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Mayo tempo topples Tyrone

Sport

Talking Tactics
Billy Joe Padden

WELL, that was a pleasant surprise.
Mayo weren’t afraid to try things, they were proactive, and that’s what you want to see in a serious football team. So they now go into the Cavan match next Saturday night under no real pressure.
Once I saw the team that James Horan had picked I thought that he was experimenting, and maybe he was.
But maybe he saw the selection as being based on merit.
Because you can only really come into a game and play that well when you’ve been showing it in training.
The first thing that stood out to me was the tempo that Mayo played at. Last Sunday you saw what Horan teams are all about — athletes, young lads, running hard, playing the game at a high tempo.
It was an all-action middle third selection.
Donie Vaughan and Diarmuid O’Connor are such a mobile midfield partnership, and Fionn McDonagh and Ciaran Treacy are both to be congratulated on their excellent first league starts.
I didn’t know what to expect from both of them, to be honest, but I had heard that both of them were good athletes.
It’s still very early days, but they both showed they have a lot to offer.
The tempo that Mayo played at — between the midfielders, the wing-forwards and the likes of Lee Keegan and Paddy Durcan — took Tyrone completely by surprise.
I think that was one of the biggest factors in Mayo getting such a foothold in the game from an early stage.
They were moving the ball so quickly, right from the get-go, and if there was space in front of them, guys like Diarmuid O’Connor and Fionn McDonagh were just striding into it.
They weren’t thinking about going sideways, they just wanted to eat up the ground in front of them.
You can’t talk about how Mayo went about setting the tone and the tempo last Sunday without talking about Keith Higgins. In the first half, he was absolutely outstanding.
The way he read Tyrone deliveries and accelerated on to the ball and away from would-be tacklers, was something else.
I said it last week that James Horan likes his defenders to get forward, and there was no doubt that Keith Higgins was given that licence in Omagh.
The goal he got was all down to his acceleration; it’s really not fair that somebody of Keith’s age (34 at the end of this month!) still has the speed in his legs where he can drive through a gap, glide past a few defenders so close to goal, and then crack the ball into the net.
It’s a huge positive for Mayo that Higgins is still looking so sharp, and that he not only can survive in the full-back line, but thrive there.
The inclusion of Andy Moran from the start was interesting, and it was important for the younger players in the Mayo attack. His movement is so good, and you can be sure that when Andy tells you to move out of the space he wants to get into, you move! But that keeps you motoring as well, of course.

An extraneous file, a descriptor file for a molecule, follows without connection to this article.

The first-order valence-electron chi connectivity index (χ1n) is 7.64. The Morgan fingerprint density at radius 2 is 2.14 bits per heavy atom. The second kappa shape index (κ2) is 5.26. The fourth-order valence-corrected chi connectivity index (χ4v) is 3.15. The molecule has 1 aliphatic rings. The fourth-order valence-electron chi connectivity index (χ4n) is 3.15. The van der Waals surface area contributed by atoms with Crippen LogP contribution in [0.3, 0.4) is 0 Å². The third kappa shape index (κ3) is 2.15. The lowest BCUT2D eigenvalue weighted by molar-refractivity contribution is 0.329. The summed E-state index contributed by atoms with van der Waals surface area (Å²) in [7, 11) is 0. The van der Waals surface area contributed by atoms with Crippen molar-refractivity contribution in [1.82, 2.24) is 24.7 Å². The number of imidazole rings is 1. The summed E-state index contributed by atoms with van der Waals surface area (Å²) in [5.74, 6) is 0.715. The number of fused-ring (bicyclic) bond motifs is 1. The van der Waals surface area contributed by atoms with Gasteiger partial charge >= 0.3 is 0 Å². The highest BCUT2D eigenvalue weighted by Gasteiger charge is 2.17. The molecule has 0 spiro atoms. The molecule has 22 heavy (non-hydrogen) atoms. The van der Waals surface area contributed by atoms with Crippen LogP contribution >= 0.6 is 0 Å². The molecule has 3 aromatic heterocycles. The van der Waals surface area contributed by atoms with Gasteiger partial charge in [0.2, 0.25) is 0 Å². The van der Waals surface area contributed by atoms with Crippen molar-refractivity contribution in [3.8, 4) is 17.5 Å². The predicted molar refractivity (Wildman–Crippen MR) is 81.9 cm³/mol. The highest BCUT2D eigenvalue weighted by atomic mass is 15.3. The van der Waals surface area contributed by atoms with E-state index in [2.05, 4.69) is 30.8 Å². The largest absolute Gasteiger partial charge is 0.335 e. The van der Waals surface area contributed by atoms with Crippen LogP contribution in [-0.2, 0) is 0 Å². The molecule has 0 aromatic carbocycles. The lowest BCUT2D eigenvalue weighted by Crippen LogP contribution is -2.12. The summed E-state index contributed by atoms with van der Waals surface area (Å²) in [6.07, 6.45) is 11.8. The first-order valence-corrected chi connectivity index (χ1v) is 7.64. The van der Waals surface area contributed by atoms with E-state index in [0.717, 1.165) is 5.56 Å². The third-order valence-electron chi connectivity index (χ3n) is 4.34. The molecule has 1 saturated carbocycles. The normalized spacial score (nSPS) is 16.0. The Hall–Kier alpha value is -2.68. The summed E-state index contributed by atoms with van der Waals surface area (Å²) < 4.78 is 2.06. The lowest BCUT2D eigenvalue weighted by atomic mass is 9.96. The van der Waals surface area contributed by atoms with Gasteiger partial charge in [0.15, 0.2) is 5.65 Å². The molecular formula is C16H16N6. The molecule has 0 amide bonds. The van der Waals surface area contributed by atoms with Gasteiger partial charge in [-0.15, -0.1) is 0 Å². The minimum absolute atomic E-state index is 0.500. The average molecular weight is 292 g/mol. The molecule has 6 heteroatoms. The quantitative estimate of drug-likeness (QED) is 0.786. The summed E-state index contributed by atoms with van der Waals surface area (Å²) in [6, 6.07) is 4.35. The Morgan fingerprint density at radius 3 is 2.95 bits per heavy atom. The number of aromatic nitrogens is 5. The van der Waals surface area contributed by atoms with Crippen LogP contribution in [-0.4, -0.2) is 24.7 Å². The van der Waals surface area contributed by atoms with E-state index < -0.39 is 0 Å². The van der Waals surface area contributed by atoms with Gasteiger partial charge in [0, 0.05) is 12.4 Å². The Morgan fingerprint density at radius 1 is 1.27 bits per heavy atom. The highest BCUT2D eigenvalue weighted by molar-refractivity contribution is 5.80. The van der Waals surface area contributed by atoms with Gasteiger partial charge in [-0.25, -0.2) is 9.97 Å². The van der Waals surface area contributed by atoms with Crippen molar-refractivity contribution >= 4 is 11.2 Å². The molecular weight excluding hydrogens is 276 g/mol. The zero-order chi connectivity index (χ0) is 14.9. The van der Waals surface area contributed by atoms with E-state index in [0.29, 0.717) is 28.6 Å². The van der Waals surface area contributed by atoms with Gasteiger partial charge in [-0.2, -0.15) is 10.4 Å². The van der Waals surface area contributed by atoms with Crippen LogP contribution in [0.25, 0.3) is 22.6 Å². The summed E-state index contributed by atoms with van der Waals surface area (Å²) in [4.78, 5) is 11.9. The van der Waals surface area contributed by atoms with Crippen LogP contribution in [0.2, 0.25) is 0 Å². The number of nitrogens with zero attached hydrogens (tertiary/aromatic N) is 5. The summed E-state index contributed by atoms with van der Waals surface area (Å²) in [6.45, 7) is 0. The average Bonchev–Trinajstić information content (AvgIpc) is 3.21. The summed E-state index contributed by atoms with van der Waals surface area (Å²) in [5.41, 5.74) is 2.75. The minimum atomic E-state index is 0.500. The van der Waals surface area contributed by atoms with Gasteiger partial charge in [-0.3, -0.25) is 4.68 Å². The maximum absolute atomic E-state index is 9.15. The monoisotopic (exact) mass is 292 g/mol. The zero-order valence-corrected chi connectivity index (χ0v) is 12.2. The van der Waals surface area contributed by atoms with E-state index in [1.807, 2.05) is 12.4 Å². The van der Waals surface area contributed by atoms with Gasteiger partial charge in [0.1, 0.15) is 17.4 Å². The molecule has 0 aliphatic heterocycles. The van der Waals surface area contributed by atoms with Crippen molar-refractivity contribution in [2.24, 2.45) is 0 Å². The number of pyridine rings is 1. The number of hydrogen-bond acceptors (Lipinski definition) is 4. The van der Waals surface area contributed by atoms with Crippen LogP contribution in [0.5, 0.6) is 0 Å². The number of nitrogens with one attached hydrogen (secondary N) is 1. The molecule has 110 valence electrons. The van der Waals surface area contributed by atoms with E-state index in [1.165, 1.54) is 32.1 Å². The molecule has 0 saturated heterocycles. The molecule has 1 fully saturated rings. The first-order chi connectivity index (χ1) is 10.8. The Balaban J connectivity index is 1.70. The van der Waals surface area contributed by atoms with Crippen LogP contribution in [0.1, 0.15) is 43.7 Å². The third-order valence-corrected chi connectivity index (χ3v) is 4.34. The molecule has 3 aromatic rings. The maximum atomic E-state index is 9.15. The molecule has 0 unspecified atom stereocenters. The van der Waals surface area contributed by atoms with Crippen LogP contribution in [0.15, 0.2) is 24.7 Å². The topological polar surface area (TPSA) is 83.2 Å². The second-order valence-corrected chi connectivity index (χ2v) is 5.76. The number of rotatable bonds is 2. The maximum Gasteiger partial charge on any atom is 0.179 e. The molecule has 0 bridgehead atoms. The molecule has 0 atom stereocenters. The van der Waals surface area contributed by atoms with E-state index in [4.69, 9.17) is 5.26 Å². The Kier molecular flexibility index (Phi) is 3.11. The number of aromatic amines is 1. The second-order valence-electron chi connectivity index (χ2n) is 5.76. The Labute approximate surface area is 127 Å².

We spoke last week about the need for people to show patience, and it’s crucial now that Mayo supporters don’t go losing the run of themselves.
There are very few teams who will defend as poorly and naively as Tyrone did last Sunday. They were very, very poor, just like they were a week earlier against Kerry.
It would be huge for Mayo to have six points after next Saturday night by beating Cavan, and having ran the rule over a group of young players at the same time.
Cavan are going to get a lot of players behind the ball so Mayo are going to have to be patient.
The thing about the National League is that you can feel great one week and be down in the dumps the next.
So it’s all about next Saturday night now.

McDonagh makes most of opportunity
MAYBE James Horan will try out some other new faces next weekend or maybe he goes back to guys like Fionn McDonagh and Ciaran Treacy and asks them to replicate last Sunday’s performance.
The only thing about that is it’s going to be harder for those lads now because their cover is blown — opposition teams now know all about them.
They both played well, but I thought Fionn McDonagh’s performance was exceptional.
For a lad making his first league start, his running, use of the ball, and the way he took his scores was very impressive.
And even when he got landed on his backside by Mattie Donnelly at one stage, he didn’t sit and think about it. He just got up, chased back and hassled and harried a Tyrone fella.
His approach said to me: ‘I’m young, I’m not as strong as I’m going to be, I’m going to get pushed over at times, but I’m going to keep going. I’m not going to give up’.
You could say maybe McDonagh played too well, because now his name is out there. But James Horan is a good man to separate what’s real from what isn’t, and I think he will make sure that Fionn focuses on what’s important this week.
I know from bitter experience that not every day of your inter-county career will go like last Sunday, so he should enjoy it and savour it.
And at the same time look to improve on it.
One thing that really encourages me about the young lads who showed up so well last Sunday was that they’re footballers to the backbone. And it looks like they can develop into serious athletes over the next few years.
This was a big positive step in their development.

 

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